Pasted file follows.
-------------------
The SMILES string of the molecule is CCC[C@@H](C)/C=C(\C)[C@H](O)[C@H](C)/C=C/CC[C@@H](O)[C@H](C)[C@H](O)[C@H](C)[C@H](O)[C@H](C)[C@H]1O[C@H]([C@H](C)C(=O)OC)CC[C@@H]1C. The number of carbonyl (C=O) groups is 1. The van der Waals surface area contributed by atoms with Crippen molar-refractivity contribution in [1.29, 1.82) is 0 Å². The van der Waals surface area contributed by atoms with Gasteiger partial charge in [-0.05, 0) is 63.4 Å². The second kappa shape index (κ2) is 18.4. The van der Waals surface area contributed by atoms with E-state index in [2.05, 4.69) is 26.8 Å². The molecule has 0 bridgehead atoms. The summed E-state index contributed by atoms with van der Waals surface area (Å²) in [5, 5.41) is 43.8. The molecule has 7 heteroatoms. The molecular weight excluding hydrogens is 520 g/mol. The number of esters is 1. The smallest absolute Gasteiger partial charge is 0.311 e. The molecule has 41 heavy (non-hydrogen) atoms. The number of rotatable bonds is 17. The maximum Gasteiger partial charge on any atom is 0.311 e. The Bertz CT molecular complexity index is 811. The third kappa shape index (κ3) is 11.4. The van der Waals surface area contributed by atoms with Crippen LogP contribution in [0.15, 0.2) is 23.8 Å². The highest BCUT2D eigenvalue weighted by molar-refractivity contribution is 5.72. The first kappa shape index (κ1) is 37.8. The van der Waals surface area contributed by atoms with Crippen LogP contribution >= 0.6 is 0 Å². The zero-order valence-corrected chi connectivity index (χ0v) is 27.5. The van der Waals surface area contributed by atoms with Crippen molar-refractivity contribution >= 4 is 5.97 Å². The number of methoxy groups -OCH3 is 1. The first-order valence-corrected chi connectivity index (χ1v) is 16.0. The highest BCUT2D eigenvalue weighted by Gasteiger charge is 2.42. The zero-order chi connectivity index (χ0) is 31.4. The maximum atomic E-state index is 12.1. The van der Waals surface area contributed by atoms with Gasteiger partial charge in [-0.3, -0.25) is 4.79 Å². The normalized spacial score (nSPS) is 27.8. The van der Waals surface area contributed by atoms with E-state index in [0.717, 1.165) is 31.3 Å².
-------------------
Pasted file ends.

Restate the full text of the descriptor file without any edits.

The SMILES string of the molecule is CCC[C@@H](C)/C=C(\C)[C@H](O)[C@H](C)/C=C/CC[C@@H](O)[C@H](C)[C@H](O)[C@H](C)[C@H](O)[C@H](C)[C@H]1O[C@H]([C@H](C)C(=O)OC)CC[C@@H]1C. The number of carbonyl (C=O) groups is 1. The van der Waals surface area contributed by atoms with Crippen molar-refractivity contribution in [1.29, 1.82) is 0 Å². The van der Waals surface area contributed by atoms with Gasteiger partial charge in [-0.05, 0) is 63.4 Å². The second kappa shape index (κ2) is 18.4. The van der Waals surface area contributed by atoms with E-state index in [2.05, 4.69) is 26.8 Å². The molecule has 0 bridgehead atoms. The summed E-state index contributed by atoms with van der Waals surface area (Å²) in [5, 5.41) is 43.8. The molecule has 7 heteroatoms. The molecular weight excluding hydrogens is 520 g/mol. The number of esters is 1. The smallest absolute Gasteiger partial charge is 0.311 e. The molecule has 41 heavy (non-hydrogen) atoms. The number of rotatable bonds is 17. The maximum Gasteiger partial charge on any atom is 0.311 e. The Bertz CT molecular complexity index is 811. The third kappa shape index (κ3) is 11.4. The van der Waals surface area contributed by atoms with Crippen LogP contribution in [0.15, 0.2) is 23.8 Å². The highest BCUT2D eigenvalue weighted by molar-refractivity contribution is 5.72. The first kappa shape index (κ1) is 37.8. The van der Waals surface area contributed by atoms with Crippen LogP contribution >= 0.6 is 0 Å². The zero-order valence-corrected chi connectivity index (χ0v) is 27.5. The van der Waals surface area contributed by atoms with Crippen molar-refractivity contribution >= 4 is 5.97 Å². The number of methoxy groups -OCH3 is 1. The first-order valence-corrected chi connectivity index (χ1v) is 16.0. The highest BCUT2D eigenvalue weighted by Gasteiger charge is 2.42. The zero-order chi connectivity index (χ0) is 31.4. The maximum atomic E-state index is 12.1. The van der Waals surface area contributed by atoms with Gasteiger partial charge in [-0.3, -0.25) is 4.79 Å². The normalized spacial score (nSPS) is 27.8. The van der Waals surface area contributed by atoms with E-state index in [0.717, 1.165) is 31.3 Å².